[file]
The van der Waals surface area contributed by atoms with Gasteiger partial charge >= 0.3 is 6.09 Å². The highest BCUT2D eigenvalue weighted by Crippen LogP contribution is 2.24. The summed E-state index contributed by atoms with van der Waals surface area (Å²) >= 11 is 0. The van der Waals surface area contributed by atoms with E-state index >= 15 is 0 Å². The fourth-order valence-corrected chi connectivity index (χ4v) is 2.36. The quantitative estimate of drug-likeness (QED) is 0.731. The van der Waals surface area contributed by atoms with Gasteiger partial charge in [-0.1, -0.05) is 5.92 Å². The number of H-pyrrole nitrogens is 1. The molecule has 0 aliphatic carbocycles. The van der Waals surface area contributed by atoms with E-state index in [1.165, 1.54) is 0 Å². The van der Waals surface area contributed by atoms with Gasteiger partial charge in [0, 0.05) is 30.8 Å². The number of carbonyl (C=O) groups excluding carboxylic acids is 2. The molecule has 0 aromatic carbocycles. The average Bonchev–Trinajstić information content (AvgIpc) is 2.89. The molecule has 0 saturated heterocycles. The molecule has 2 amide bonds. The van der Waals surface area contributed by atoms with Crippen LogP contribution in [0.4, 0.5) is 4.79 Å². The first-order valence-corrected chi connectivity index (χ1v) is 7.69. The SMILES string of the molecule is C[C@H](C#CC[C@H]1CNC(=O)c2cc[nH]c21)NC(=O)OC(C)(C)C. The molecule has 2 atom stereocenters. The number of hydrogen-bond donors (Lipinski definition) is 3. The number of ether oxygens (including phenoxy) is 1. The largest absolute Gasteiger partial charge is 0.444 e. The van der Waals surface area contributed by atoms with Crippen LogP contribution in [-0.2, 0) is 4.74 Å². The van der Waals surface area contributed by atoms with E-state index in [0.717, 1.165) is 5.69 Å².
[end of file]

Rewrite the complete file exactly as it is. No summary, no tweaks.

The van der Waals surface area contributed by atoms with Gasteiger partial charge >= 0.3 is 6.09 Å². The highest BCUT2D eigenvalue weighted by Crippen LogP contribution is 2.24. The summed E-state index contributed by atoms with van der Waals surface area (Å²) >= 11 is 0. The van der Waals surface area contributed by atoms with E-state index >= 15 is 0 Å². The fourth-order valence-corrected chi connectivity index (χ4v) is 2.36. The quantitative estimate of drug-likeness (QED) is 0.731. The van der Waals surface area contributed by atoms with Gasteiger partial charge in [-0.1, -0.05) is 5.92 Å². The number of H-pyrrole nitrogens is 1. The molecule has 0 aliphatic carbocycles. The van der Waals surface area contributed by atoms with E-state index in [1.165, 1.54) is 0 Å². The van der Waals surface area contributed by atoms with Gasteiger partial charge in [0, 0.05) is 30.8 Å². The number of carbonyl (C=O) groups excluding carboxylic acids is 2. The molecule has 0 aromatic carbocycles. The average Bonchev–Trinajstić information content (AvgIpc) is 2.89. The molecule has 0 saturated heterocycles. The molecule has 2 amide bonds. The van der Waals surface area contributed by atoms with Crippen LogP contribution in [0.4, 0.5) is 4.79 Å². The first-order valence-corrected chi connectivity index (χ1v) is 7.69. The SMILES string of the molecule is C[C@H](C#CC[C@H]1CNC(=O)c2cc[nH]c21)NC(=O)OC(C)(C)C. The molecule has 2 atom stereocenters. The number of hydrogen-bond donors (Lipinski definition) is 3. The number of ether oxygens (including phenoxy) is 1. The largest absolute Gasteiger partial charge is 0.444 e. The van der Waals surface area contributed by atoms with Crippen LogP contribution in [-0.2, 0) is 4.74 Å². The van der Waals surface area contributed by atoms with E-state index in [0.717, 1.165) is 5.69 Å².